Gina Raimondo, the governor of Rhode Island, announced last week that the state plans to apply toll fees to large commercial trucks anytime they travel through the state. The proposal calls for tolls on class 6 vehicles and up at about 20 locations.
According to Raimondo, the toll would contribute to the $700 million revenue bond to fix and upgrade the damaged roads and bridges in Rhode Island. However, the Rhode Island Truckers Association (RITA) feel that they’re being singled out for a universal problem.
“This is an 11th hour attempt to push through legislation that is inherently unfair - tolling only trucks,” said Pat Thomas of the American Trucking Association. “I know of no other state in the nation that tolls only trucks.”
A recent study by the Congressional Budget Office (CBO), support Raimondo’s bill; truck freights cause more than $58 billion to $129 billion of social damage* per year. These factors include wear and tear on the roads, crashes, congestion and pollution.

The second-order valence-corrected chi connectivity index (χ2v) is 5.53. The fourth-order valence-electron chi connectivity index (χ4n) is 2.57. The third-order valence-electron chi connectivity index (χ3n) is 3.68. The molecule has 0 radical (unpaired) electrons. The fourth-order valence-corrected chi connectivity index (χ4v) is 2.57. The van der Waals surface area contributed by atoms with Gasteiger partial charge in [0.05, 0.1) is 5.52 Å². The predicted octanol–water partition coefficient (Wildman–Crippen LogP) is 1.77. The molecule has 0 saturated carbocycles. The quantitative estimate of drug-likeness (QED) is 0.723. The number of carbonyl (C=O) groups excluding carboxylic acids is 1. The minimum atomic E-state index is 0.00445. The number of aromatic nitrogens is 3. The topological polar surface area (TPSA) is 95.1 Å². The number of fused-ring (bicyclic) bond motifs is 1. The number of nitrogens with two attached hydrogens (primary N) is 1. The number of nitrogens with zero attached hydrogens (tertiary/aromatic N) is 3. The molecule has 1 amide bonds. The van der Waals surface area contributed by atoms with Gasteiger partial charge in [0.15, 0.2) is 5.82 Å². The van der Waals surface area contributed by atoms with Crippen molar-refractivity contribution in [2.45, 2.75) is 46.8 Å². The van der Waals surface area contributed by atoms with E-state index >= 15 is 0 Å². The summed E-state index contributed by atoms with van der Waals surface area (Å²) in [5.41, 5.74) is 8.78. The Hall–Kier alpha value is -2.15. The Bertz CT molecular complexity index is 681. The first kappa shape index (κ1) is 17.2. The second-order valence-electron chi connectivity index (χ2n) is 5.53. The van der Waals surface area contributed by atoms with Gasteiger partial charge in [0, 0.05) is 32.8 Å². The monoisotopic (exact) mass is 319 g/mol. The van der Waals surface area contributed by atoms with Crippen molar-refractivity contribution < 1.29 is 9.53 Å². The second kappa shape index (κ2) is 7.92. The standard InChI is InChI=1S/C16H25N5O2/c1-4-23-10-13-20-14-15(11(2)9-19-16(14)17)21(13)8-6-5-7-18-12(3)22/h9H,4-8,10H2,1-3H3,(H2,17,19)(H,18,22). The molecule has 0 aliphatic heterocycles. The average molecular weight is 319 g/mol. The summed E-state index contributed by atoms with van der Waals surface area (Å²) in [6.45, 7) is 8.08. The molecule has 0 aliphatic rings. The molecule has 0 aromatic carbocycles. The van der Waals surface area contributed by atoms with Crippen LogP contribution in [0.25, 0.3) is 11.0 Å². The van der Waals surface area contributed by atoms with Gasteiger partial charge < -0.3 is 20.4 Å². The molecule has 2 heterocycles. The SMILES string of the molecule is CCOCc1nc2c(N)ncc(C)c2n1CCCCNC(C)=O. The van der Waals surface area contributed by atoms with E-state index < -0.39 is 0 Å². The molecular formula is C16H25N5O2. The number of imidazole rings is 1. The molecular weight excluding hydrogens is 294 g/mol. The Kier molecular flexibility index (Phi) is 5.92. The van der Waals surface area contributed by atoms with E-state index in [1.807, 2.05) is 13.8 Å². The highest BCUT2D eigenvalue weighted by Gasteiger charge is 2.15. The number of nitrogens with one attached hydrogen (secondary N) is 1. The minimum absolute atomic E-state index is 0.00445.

However, with RITA strongly voicing their displeasure, the lawmakers have decided to scale back and exempt class 6 and 7 vehicles from the toll and charge trucks only once per day. Originally, smaller trucks such as those carrying oil and trash would have been included, but due to the possibility of smaller, local businesses being taxed, changes were been made.
“Suddenly they take thousands of trucks out of the equation?” asked Christopher Maxwell, the president of RITA. “They’re back peddling.”
The current bill would lead the median toll to be about $6 per location, which leads to a maximum charge of $40-$50 when traveling across the state.
Raimondo is continuing her efforts to adjust the bill in order to accommodate the concerns.
These numbers come from the nation’s 10.6 million trucks generating an estimated 2.2 trillion ton miles travel per year. with the social cost of a truck ranging between 2.62 and 5.86 cents per ton mile.